What a surprise awaited us when we opened the door to our room! Who knew such luxury existed behind the simple door? Chandeliers, raw silk curtains, velveteen bedspreads, fresh roses almost everywhere, exotic smelling lotions and shampoo in elegant glass bottles, a superbly placed bathtub with a view of the crater floor, and not forgetting the loo with its own view of the crater floor.

ng crater 2

A blazing fire was lit for us, and some delicious goodies were placed there to tempt our palates. Some sherry before dinner? ………….no problem! A decanter of sherry and some crystal glasses should you wish to indulge. We were pampered and spoilt rotten.

The butler sends a Maasai guard to escort you to dinner at the time you request, and serves up a delicious 4 course dinner. The dining room was magnificent too…raw silk curtains, elegant period furniture, gold motifs on the ceiling and should you wish to visit the washroom during dinner, you are in for a surprise! Located in a separate building, the washrooms are linked by a cozy lounge area….again, lots of silk, crystal, and lovely smelling soaps and lotions.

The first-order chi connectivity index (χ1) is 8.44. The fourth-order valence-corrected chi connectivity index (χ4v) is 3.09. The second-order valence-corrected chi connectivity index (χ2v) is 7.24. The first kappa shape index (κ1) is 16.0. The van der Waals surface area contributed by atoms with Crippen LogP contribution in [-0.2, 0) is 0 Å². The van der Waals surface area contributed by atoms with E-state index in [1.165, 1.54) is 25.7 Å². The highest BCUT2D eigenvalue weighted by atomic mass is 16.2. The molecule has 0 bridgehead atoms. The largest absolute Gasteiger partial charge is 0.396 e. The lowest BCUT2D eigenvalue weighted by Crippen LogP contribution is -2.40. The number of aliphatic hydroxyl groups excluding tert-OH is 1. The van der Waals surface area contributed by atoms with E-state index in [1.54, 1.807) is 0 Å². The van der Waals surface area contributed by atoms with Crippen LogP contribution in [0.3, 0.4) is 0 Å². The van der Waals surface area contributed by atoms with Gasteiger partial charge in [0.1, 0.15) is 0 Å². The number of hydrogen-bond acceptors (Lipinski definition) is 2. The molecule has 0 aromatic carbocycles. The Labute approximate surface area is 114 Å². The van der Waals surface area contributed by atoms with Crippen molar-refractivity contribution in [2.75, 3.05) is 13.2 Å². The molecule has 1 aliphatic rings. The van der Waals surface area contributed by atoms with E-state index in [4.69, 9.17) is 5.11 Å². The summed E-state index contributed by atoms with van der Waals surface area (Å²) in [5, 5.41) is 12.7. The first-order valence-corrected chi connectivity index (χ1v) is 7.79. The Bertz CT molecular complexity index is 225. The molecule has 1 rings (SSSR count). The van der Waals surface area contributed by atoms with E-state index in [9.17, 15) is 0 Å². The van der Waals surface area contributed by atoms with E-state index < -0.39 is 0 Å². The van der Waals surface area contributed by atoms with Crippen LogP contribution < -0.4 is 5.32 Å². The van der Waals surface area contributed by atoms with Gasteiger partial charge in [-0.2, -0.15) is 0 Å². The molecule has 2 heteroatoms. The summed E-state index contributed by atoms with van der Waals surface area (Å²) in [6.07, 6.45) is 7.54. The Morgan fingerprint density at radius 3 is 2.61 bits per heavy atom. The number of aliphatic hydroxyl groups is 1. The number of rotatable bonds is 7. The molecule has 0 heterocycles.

While you are enjoying dinner, busy hands are restoring the pristine appearance of your bathroom – replacing bath & hand towels, turning down your bed, and warming your nightclothes in the electric blanket. I can’t tell you what a treat it was to come in from the raw, cold wind outside, to a roaring fire and warm nightwear.

We spent a blissful night, heads resting on fluffy pillows, and encased in warmth. You morning wake up call comes with the yummiest, crunchiest homemade biscuits.

After breakfast, we explored our surroundings. There is a view of the crater from every corner and angle of the room. and the room opens out into a terrace that gives you a magnificent view of the crater floor. Plump cushions are on hand, should you wish to relax on the terrace.

ng crater 1